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Taken from New Times San Luis Obispo (May 23, 2019)

Michael Franti and Spearhead brings socially conscious sounds to the Avila Beach Golf Resort on May 31

by Glen Starkey

Photo Courtesy Of Anthony Thoen
Photo Courtesy Of Anthony Thoen
OPTIMIST Michael Franti and Spearhead play the Avila Beach Golf Resort on May 31, touring in support of Stay Human Vol. II and its amazing new anti-gun violence single, "The Flower."

Is Michael Franti the cure for cynicism? I know he's trying to be. His recent documentary film, Stay Human, chronicles five remarkable people from around the world doing the right thing against terrible adversity. His new album, Stay Human Vol. II, is another collection of socially conscious songs designed to open minds and bolster spirits, and his new song and accompanying video about gun violence called "The Flower" is a powerfully moving testament to healing amid our national plague.

Next Friday, May 31, Michael Franti and Spearhead return to Avila Beach Golf Resort (gates at 5 p.m.; concert at 7 p.m.; all ages; $35 general or $85 VIP, with kids 7 and under free; at Boo Boo Records and eventibrite.com). Nattali Rize will open the show.

Franti spoke to New Times by phone from Corpus Christi, Texas, where he and his band were scheduled to play a food bank benefit concert-the first concert of his upcoming summer tour.

"We're pretty excited to be back on the tour bus," Franti said. "We've been rehearsing the whole time and doing pre-production for the summer, so we're excited to get going."

If that makes it sound like being a rock star is a lot of work, Franti is quick to correct: "Well, it's the best job anybody could ever have. It's an amazing thing to be able to play music and make people happy for a living, so we're grateful.

"Carl and I-Carl's the bass player, Carl Young-we got on the tour bus yesterday for the first time in a year, and we were like, this is the best thing ever. We love it so much. He looked at me, smiled, and said, 'I can't wait to get going this year.'"

Franti's enthusiasm is infectious. I saw him last year playing the Thursday pre-concert before the Live Oak Music Festival, walking through the vendors' area trailed by a dozen kids, who clearly were enthralled to see a rock star walking among them.

"I go to any festival as a fan first and a performer second," Franti said. "I love the experience of walking around and checking out the booths, checking out other artists who are performing, but the main thing about a festival is just the people who are there, being together with other people who love music and who love life and who are willing to travel long distances and maybe camp out and go to the bathroom in a porta-potty-all for the love of music.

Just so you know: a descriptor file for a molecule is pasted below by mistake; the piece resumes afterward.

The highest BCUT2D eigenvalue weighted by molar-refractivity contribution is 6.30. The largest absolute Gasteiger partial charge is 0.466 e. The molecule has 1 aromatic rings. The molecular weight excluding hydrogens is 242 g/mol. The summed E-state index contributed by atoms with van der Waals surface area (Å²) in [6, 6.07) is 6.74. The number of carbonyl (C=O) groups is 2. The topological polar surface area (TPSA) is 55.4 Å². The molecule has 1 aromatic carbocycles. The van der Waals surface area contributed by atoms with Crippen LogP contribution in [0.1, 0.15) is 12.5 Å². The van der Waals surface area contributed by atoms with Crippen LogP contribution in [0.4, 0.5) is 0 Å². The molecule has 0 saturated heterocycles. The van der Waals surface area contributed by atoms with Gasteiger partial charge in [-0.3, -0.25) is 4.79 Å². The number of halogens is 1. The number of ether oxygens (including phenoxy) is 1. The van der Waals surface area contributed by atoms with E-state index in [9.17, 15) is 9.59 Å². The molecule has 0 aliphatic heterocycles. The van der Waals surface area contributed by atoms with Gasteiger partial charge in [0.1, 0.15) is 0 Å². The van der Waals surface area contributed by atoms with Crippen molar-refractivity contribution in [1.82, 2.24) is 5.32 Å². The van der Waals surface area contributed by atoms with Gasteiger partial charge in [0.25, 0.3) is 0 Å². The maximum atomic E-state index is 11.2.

"I really love it, and you know, I've never been shy about taking time to hang out with the people. I love talking with people who come to our shows. I love the fact that we share common values, and the first is a love of music and people and the planet. My music has always been about how we get through challenging times, and so a lot of times when people come up to me they'll say, 'My sister's going through breast cancer, and she's here with me at the show and it's our first time out in a long time,' or 'The first time I came to your concert I came alone and I met this guy there and now he's my husband and we have two kids and we're at the show together.' Everybody has a connection to the music that is really beautiful and inspiring to me, so I appreciate what people bring to me."

Yeah, but does he comprehend the effect he's having on other people, how deeply moved they are by his music, message, and spirit? Is knowing that a weight and obligation, or is it uplifting?

"It's definitely more uplifting," Franti said. "It's why I got into music. I remember the first concert I ever went to was The Commodores with Lionel Richie. He ascended to the stage with this white grand piano singing 'Three Times a Lady,' and I remember thinking, 'Wow, this is so great! He's so cool! Look at him up there, and he's singing this song I love!'